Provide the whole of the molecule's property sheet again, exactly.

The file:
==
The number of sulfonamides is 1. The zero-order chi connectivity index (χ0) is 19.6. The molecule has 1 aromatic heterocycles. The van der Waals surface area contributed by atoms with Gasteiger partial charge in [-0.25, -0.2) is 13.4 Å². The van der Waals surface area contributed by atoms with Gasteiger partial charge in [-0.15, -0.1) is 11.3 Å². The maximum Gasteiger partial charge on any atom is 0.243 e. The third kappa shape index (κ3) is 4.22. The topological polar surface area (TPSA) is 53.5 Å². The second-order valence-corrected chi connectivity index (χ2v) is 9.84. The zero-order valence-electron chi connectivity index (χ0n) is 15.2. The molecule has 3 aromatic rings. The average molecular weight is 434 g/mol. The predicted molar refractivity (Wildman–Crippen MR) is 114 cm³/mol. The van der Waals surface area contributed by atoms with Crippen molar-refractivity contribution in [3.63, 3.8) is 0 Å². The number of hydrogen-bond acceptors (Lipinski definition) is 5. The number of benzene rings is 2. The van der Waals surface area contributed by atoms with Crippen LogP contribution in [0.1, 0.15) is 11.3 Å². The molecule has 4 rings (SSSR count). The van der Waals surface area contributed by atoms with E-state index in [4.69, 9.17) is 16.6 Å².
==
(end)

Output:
The number of sulfonamides is 1. The zero-order chi connectivity index (χ0) is 19.6. The molecule has 1 aromatic heterocycles. The van der Waals surface area contributed by atoms with Gasteiger partial charge in [-0.25, -0.2) is 13.4 Å². The van der Waals surface area contributed by atoms with Gasteiger partial charge in [-0.15, -0.1) is 11.3 Å². The maximum Gasteiger partial charge on any atom is 0.243 e. The third kappa shape index (κ3) is 4.22. The topological polar surface area (TPSA) is 53.5 Å². The second-order valence-corrected chi connectivity index (χ2v) is 9.84. The zero-order valence-electron chi connectivity index (χ0n) is 15.2. The molecule has 3 aromatic rings. The average molecular weight is 434 g/mol. The predicted molar refractivity (Wildman–Crippen MR) is 114 cm³/mol. The van der Waals surface area contributed by atoms with Crippen molar-refractivity contribution in [3.63, 3.8) is 0 Å². The number of hydrogen-bond acceptors (Lipinski definition) is 5. The number of benzene rings is 2. The van der Waals surface area contributed by atoms with Crippen LogP contribution in [0.1, 0.15) is 11.3 Å². The molecule has 4 rings (SSSR count). The van der Waals surface area contributed by atoms with E-state index in [4.69, 9.17) is 16.6 Å².